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I was enduring another dreary drive this past weekend on the notoriously congested Washington, DC Beltway when my “fuel empty” light started flashing. Did I have enough gas to get home or should I pull over at the first exit and fill up?
My 2010 Volvo S-40 can travel about another 30 miles at highway speed on an empty reading before the car stops dead, so I had time to get back to my neighborhood. But it got me to wondering: How much farther can this overvalued bull market run on fumes?
The forward 12-month price-to-earnings ratio for the S&P 500 now stands at 17.9, a level that exceeds the four most recent historical averages: five-year (15.2), 10-year (14.4), 15-year (15.2), and 20-year (17.2). Today’s excessive valuations are increasingly held aloft by “animal spirits” rather than empirical data.
You can still find bargains, though. Below, I highlight a little-known, small-cap technology stock that’s a great buy amid the overbought tech darlings. I’ll get to my stock recommendation in a minute. But first, let’s examine the epitome right now of overrated tech stocks: Snap (NYSE: SNAP).
Must be a millennial thing…
The much-ballyhooed Initial Public Offering (IPO) of Snap (NYSE: SNAP), owner of the mobile phone chat service Snapchat, began trading on the NYSE last Thursday and jumped 44% to $24.48 after the IPO was priced Wednesday night at $17 per share.
The market valuation of Snap now exceeds $31 billion, making it the biggest tech IPO since Alibaba (NYSE: BABA) went public in 2014.
The concept behind Snapchat is that pictures and messages are only available for a short time before they become inaccessible. The Snapchat app has (predictably) fueled the fad of sharing sexy selfies.
Must be a millennial thing, because I fail to see how this technological capability makes Snap worth $31 billion. And besides, the company isn’t making any money. In fact, according to the company’s S1 filing with the Securities and Exchange Commission, Snap lost $514.6 million in 2016.
I advise you to avoid Snap; it’s a risky and unproven company.
Snap’s dizzying ascent reminds me of the recklessness and wishful thinking we experienced leading up to the busting of the Dot.com bubble in 2000. Back then, many tech companies with neither earnings nor revenue were sporting astronomical valuations. The Snap IPO is a classic red flag that this market is frothy and heading for a correction.
A surer path to rapid profits…
If you want to ride a relatively safe small-cap “rocket” in the tech sector, consider Digi International (NSDQ: DGII), a leader in the hot trend of the Internet of Things (IoT).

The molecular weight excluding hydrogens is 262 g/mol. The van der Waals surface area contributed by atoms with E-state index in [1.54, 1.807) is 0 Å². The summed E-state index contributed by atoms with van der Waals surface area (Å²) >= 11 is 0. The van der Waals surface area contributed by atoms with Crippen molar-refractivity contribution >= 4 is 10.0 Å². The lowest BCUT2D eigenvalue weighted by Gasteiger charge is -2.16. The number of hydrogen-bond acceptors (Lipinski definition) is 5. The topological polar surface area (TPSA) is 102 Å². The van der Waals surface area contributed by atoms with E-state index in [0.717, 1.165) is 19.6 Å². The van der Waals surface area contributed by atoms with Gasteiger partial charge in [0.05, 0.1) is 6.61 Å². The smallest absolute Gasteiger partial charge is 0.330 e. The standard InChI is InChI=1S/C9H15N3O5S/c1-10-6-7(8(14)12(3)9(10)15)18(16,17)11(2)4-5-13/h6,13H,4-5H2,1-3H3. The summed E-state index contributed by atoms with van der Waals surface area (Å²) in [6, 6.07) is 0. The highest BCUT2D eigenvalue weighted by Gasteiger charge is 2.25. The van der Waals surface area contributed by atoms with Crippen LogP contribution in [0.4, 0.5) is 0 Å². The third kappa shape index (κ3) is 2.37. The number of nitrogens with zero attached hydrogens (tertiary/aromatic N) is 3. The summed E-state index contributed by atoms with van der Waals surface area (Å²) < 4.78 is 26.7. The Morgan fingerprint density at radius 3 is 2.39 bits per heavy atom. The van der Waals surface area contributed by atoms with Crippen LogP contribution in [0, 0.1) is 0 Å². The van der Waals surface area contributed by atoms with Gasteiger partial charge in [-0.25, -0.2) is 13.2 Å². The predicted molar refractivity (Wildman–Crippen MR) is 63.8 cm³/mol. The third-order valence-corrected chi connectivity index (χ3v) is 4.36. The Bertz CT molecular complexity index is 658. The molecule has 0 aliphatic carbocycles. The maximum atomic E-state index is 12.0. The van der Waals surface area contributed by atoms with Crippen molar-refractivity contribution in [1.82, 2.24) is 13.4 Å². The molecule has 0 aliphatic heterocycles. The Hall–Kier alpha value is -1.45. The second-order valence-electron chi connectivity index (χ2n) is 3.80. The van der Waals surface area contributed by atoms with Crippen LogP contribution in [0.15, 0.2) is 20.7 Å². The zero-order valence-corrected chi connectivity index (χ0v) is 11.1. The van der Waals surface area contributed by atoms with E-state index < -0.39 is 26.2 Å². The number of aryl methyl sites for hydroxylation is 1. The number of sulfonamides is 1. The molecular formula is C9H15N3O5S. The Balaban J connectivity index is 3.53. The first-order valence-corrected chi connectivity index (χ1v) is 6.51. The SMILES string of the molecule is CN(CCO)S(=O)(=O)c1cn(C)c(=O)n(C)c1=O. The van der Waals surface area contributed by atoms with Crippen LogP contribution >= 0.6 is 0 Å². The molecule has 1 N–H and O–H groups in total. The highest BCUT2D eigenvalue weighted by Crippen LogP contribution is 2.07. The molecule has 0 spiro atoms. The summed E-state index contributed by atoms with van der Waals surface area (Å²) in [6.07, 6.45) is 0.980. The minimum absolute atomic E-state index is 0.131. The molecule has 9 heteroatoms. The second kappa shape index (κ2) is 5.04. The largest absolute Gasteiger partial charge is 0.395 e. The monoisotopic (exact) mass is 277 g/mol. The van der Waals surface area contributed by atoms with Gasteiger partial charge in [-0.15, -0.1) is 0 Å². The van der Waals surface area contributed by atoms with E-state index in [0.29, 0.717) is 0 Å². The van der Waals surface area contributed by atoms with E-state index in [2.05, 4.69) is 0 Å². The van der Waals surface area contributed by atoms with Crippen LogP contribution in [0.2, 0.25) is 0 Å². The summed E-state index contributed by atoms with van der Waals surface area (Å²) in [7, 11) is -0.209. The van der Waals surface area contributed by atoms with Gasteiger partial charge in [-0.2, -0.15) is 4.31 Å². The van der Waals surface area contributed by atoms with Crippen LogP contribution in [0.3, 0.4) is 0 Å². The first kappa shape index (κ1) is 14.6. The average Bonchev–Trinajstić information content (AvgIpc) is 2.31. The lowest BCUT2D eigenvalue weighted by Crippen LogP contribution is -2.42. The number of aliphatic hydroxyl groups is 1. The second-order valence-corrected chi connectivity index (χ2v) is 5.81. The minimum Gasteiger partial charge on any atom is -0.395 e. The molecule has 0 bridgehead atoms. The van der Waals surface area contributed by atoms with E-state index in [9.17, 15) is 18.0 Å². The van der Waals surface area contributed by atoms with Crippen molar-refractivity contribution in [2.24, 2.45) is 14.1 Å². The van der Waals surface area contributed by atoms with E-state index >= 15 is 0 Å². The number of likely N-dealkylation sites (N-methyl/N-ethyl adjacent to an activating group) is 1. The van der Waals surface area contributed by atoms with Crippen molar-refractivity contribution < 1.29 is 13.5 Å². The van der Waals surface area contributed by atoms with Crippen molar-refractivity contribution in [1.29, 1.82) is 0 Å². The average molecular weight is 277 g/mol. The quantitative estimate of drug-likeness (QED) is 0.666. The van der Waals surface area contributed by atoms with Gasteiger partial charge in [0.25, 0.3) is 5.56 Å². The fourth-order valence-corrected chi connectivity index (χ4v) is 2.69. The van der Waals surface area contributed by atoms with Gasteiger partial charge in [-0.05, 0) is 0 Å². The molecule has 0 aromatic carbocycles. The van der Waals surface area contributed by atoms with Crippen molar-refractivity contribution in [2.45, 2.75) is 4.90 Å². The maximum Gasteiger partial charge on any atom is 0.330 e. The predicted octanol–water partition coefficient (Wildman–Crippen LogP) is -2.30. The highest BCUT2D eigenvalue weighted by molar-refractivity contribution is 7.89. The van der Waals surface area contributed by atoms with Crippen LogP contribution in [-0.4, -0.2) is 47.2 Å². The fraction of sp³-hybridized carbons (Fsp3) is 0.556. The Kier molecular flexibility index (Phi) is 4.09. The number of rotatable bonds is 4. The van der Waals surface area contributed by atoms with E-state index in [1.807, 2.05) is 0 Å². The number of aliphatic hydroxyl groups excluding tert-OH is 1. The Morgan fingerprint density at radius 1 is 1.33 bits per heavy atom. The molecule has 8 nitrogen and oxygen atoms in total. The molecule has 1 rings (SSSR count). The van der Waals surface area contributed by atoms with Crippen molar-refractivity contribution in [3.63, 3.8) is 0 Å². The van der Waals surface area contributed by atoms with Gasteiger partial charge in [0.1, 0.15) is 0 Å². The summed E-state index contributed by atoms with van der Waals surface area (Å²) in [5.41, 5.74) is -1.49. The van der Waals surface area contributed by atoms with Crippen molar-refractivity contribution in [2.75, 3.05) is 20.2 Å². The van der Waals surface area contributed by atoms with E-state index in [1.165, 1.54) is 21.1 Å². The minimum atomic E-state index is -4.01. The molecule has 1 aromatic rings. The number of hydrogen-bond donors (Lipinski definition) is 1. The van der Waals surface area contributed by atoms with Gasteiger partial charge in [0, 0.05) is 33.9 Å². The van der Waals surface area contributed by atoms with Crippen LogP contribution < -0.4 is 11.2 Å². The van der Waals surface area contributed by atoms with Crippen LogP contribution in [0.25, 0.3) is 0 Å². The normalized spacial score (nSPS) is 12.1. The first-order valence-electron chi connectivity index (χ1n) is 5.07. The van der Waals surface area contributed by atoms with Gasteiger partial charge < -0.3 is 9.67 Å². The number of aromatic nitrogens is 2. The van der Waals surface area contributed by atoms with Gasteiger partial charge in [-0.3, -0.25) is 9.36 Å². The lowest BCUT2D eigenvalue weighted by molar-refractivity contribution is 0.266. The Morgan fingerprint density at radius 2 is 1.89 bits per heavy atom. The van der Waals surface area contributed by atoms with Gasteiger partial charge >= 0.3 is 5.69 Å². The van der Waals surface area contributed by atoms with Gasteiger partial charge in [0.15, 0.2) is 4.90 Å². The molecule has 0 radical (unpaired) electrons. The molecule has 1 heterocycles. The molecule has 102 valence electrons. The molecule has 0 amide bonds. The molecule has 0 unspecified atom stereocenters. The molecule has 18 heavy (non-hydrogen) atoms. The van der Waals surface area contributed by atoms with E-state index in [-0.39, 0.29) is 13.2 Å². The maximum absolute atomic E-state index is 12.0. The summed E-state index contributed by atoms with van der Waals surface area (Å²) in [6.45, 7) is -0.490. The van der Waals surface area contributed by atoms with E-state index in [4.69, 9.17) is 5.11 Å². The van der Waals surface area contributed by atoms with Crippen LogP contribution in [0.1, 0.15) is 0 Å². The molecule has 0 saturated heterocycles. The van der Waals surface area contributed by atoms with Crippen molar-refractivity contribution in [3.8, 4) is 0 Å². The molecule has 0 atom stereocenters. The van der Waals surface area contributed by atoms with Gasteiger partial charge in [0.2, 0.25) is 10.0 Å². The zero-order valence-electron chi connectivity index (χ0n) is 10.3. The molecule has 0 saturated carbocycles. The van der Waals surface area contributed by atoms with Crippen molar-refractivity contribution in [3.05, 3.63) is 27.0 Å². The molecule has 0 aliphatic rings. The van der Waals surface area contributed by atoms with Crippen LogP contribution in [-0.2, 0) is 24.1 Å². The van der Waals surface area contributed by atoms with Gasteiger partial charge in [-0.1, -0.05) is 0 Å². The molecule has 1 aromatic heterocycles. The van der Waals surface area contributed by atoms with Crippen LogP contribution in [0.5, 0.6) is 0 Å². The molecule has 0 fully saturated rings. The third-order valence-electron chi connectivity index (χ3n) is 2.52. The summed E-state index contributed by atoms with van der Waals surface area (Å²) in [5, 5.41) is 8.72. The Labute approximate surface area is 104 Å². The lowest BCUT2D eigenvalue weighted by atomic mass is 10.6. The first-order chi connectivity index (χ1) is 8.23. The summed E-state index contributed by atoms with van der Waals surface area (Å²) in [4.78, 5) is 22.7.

Based in Minnesota, Digi International is located far from Silicon Valley but it’s poised to beat the familiar tech giants at their own game.
Founded in 1985, Digi is the pioneer in the creation of devices and platforms for IoT. The company’s iDigi Manager is the world’s first ready-to-use “cloud” computing platform for IoT and network management.
Cloud computing represents the accelerating convergence of several previous networking technologies, making it a natural fit for IoT. The cloud allows organizations to enhance IT capabilities without creating infrastructure, hiring new personnel or buying software. Digi’s product uses the cloud to weave all of these IoT communications strands into an integrated, cohesive network.
With a market valuation of only $334 million, Digi is a small cap in a year when the “small fry” are expected to outperform.
The average analyst expectation is for Digi International to post earnings growth next year of 11.4%, and robust earnings growth of 30% over the next five years on an annualized basis.
Over the past 12 months, Digi’s stock has gained more than 43%. The company’s modest valuation confers greater upside potential than larger and less IoT-focused rivals such as Oracle (NYSE: ORCL), Intel (NSDQ: INTC), IBM (NYSE: IBM), and Cisco Systems(NSDQ: CSCO). However, Digi still is big enough to withstand the market turbulence that’s expected in 2017.
Every portfolio should contain growth technology stocks and small caps; Digi International provides exposure to both.
But there’s an added appeal and if you’re an opportunistic investor, it should make you salivate: Digi would be a logical acquisition for a tech titan that’s involved in IoT.
Making the puzzle pieces fit…
Jim Pearce, Director of Portfolio Strategy at Investing Daily, explains the benefits of synergistic mergers and acquisitions (M&As) in the tech sector. Think of it as fitting together the pieces of a puzzle:
“Even the biggest tech companies must acquire outside resources to remain competitive. Microsoft’s decision to buy LinkedIn is an example of this need to evolve, which we call ‘innogration.’
Innogration describes the combination of a company’s innovation with integrating other businesses to catapult it ahead of competitors…
But deals made between two large companies are rare; far more common are big companies buying little ones, usually to minimal media fanfare, as the acquired company is often so small that few investors are affected.”
If Digi gets acquired (and there have been rumors), investors would reap a windfall. Jim Pearce consistently screens the tech sector for possible takeover targets and alerts readers when movement is imminent; we’ll keep you apprised of the latest small caps that are likely to tempt the deep-pocketed big boys.
And keep in mind, President Trump’s tax policies are likely to fuel M&A activity in the tech sector. His promise to make it easier for cash-rich tech firms to repatriate money parked overseas would result in the deployment of those resources for corporate marriages. When an entrepreneurial company is absorbed by a blue chip, it makes innovation, well, a snap.
Got any questions or feedback? Send me an email: firstname.lastname@example.org — John Persinos